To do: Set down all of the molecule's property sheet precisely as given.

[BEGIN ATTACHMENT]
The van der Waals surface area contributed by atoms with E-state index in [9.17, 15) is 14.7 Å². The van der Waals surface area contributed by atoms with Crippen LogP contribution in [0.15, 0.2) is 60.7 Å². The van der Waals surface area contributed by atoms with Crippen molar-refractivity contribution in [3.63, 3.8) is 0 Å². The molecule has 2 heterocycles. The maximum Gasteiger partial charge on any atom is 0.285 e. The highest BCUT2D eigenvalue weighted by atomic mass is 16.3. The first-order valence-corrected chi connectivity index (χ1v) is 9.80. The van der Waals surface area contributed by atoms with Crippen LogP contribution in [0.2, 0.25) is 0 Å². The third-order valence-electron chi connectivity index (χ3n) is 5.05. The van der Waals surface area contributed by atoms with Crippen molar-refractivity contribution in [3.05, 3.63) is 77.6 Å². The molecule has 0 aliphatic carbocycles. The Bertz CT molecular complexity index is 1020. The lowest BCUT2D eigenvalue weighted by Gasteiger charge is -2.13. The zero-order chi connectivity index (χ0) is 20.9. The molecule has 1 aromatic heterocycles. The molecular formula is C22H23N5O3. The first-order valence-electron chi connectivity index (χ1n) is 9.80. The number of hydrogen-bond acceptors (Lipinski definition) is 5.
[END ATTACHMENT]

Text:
The van der Waals surface area contributed by atoms with E-state index in [9.17, 15) is 14.7 Å². The van der Waals surface area contributed by atoms with Crippen LogP contribution in [0.15, 0.2) is 60.7 Å². The van der Waals surface area contributed by atoms with Crippen molar-refractivity contribution in [3.63, 3.8) is 0 Å². The molecule has 2 heterocycles. The maximum Gasteiger partial charge on any atom is 0.285 e. The highest BCUT2D eigenvalue weighted by atomic mass is 16.3. The first-order valence-corrected chi connectivity index (χ1v) is 9.80. The van der Waals surface area contributed by atoms with Crippen LogP contribution in [0.2, 0.25) is 0 Å². The third-order valence-electron chi connectivity index (χ3n) is 5.05. The van der Waals surface area contributed by atoms with Crippen molar-refractivity contribution in [3.05, 3.63) is 77.6 Å². The molecule has 0 aliphatic carbocycles. The Bertz CT molecular complexity index is 1020. The lowest BCUT2D eigenvalue weighted by Gasteiger charge is -2.13. The zero-order chi connectivity index (χ0) is 20.9. The molecule has 1 aromatic heterocycles. The molecular formula is C22H23N5O3. The first-order valence-electron chi connectivity index (χ1n) is 9.80. The number of hydrogen-bond acceptors (Lipinski definition) is 5.